Jarvis has argued, somewhat diplomatically, that Bradbury is free to satirize him and his work—just as long as he keeps his name out of it. “The issue was not satire but acquisition of my name [and] fooling readers of an allegedly journalistic enterprise,” he tweeted yesterday. What Jarvis misunderstands is that a satire of Jeff Jarvis inherently requires using the name of Jeff Jarvis, just as a coherent satire of Donald Trump, such as this Onion column by “Donald Trump,” requires the use of Trump’s name to have any comic effect. This tradition of humor-by-impersonation-and-exaggeration stretches back centuries, to the playwrights of Ancient Greece. And the ever-present possibility that certain people might mistake a satire for reality is the very thing that makes satire funny. As Ken White, the aforementioned First Amendment lawyer, observed, “The joke is not only at the expense of Jeff Jarvis. The joke is, in part, at the expense of people who read carelessly.”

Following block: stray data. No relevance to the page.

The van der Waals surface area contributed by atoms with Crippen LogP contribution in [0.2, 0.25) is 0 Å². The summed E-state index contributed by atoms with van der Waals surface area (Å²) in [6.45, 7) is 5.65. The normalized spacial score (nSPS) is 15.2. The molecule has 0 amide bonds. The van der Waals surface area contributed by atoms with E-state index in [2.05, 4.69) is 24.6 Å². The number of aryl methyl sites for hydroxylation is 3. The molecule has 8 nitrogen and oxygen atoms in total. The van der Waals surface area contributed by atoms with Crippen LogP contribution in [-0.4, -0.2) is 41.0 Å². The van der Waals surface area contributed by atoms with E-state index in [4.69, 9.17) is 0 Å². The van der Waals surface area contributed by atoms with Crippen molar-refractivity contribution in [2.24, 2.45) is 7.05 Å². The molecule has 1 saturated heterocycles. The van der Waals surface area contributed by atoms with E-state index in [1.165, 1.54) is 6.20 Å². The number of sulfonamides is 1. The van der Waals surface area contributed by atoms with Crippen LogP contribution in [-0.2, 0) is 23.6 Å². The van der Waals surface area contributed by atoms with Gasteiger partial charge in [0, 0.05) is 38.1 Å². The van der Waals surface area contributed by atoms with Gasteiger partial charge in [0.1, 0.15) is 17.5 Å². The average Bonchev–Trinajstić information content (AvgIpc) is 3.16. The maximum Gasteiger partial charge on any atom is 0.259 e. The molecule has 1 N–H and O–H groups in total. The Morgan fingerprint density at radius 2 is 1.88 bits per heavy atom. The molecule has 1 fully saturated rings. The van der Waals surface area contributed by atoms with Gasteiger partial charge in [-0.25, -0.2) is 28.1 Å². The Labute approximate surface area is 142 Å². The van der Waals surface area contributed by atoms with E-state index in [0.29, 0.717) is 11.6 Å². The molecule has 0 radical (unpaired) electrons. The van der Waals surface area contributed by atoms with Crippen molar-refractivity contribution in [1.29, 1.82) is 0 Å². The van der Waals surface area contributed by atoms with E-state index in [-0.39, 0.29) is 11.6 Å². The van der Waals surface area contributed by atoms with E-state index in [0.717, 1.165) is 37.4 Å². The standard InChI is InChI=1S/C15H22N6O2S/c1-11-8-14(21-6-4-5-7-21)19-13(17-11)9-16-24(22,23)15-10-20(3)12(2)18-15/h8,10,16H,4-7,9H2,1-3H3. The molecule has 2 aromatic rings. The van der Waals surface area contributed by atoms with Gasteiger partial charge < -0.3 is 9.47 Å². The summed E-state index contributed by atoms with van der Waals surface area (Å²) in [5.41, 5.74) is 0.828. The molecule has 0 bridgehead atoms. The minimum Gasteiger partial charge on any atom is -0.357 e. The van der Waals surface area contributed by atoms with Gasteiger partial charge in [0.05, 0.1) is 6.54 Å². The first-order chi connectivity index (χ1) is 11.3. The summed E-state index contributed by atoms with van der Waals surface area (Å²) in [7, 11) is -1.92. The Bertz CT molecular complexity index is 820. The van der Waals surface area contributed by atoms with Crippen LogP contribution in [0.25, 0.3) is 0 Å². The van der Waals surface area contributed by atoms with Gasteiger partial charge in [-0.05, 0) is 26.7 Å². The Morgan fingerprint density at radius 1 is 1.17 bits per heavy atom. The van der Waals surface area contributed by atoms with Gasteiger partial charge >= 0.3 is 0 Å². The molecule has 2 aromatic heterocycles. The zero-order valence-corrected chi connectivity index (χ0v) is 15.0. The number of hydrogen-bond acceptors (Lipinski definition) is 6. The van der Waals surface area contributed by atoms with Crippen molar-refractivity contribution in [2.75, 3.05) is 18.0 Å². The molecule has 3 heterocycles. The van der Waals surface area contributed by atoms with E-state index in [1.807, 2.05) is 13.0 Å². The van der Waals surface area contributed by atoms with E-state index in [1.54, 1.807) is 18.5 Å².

Esquire, of all magazines, should know this. It frequently traffics in satirical articles, and was even sued a few years ago over a piece mocking the notorious birther Joseph Farah. (The magazine fought the lawsuit, and won.) So it is particularly remarkable that the magazine’s executives, in complying with Jarvis’s demands, have effectively endorsed his misunderstanding of satire. It is far more hypocritical and troubling, however, that a person of Jarvis’s position and influence would ever demand the piece’s removal in the first place.

Jarvis is a public figure who has built his reputation in part on his aggressive advocacy for journalists’ First Amendment rights, as well as his strong belief that a culture of free speech is a necessary component of any functioning political system. You can read his work on these issues on his personal blog, in various essays for The Nation and The Guardian, and in his foreword to the journalist Craig Silverman’s book, Regret the Error: How Media Mistakes Pollute the Press and Imperil Free Speech.*